But modern technology has put an end to that. Western-style homes, ski resorts and highways have cut into the landscape of firs. The days of hunting and tobogganing are fast becoming a distant memory.

So several inhabitants of Dae-gwallyeong have decided to preserve their heritage. They launched the first Daegwallyeong Snow Festival about a decade ago.

Residents recall there weren't many visitors at the first fest. But those who came seemed to enjoy walking on snowshoes and making snowmen.

The festival has grown tremendously. Organizers, now at the Pyeongchang County Office, are expecting up to 300,000 people to take part in this year's festival, which starts tomorrow and runs through Jan. 19. The fest features castles, dragons and mountains carved out of ice blocks and brightly lit from within by colored lamps.

Activities include making snowmen, ice sliding and going for sleigh rides. There is a snow sculpture tournament, a sledding contest and a skiing competition. There also is a nude foot race for naturalists brave enough to risk frostbite.

In addition, organizers this year are rallying support for Pyeonchang as a candidate for the 2010 Winter Olympics.

Getting there: The bus from East Seoul Terminal to Pyeongchang Terminal takes 2 hours and 30 minutes. Flights from Gimpo Airport to Gangneung Airport take 50 minutes.

Accommodations: Dragon Valley Hotel (033) 335-5757; Hotel Mt. Odaesan (033) 330-5000; Phoenix Park (033) 333-6000; Yonpyeong Youth Hostel (033) 335-5757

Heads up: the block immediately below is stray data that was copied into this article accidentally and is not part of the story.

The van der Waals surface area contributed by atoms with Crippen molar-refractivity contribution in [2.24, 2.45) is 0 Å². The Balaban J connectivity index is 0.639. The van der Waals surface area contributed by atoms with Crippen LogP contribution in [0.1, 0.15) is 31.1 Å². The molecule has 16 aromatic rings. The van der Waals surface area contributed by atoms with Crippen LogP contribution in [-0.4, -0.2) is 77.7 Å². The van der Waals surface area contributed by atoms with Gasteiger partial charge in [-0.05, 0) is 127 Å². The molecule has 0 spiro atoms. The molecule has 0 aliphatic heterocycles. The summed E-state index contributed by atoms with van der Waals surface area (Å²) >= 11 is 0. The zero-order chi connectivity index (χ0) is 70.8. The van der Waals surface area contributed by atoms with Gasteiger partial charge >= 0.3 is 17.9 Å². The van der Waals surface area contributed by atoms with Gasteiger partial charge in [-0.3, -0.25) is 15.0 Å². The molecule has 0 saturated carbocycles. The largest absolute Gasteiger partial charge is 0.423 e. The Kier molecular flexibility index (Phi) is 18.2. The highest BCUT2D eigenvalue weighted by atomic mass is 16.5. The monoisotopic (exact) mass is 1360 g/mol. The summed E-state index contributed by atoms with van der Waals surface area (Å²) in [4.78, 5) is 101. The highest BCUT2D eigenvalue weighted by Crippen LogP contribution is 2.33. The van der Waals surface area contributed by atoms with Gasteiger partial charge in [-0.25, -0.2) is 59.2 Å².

Web site: www.snowfestival.net, or www.happy700.or.kr.


Enjoying the frost closer to home


There are plenty of opportunities to revel in the snow close to Seoul. The area's theme parks all have activities planned.

Everland recently unveiled an ice playground, open through Jan. 19. It features an ice palace, a fully stocked ice aquarium and a labyrinth with 2-meter-high ice walls. There also is an an ice rink and an animation ice park with ice sculptures of cartoon characters.

Everland's other winter activities run through the entire season. One of the most popular is its Snow Buster, a sledding course for kids of all ages. There are also slopes for young kids only and for families, a ski-and-sleigh course and a bobsled course.

For visitors in search of warmer climes, Everland offers Caribbean Bay's indoor pools.

Getting there: Take subway line No. 2 to Gangnam Station, exit No. 6. Catch the bus for Everland in front of Kookmin Bank. The trip takes 50 minutes and costs 1,400 won.

Web site: www.everland.co.kr.

Lotte World in Jamsil is having an ice festival until Jan. 26. There are ice sculptures grouped under five themes.

Getting there: Take subway line No. 2 to Jamsil Station.

Web site: www.lotteworld.co.kr.


by Joe Yong-hee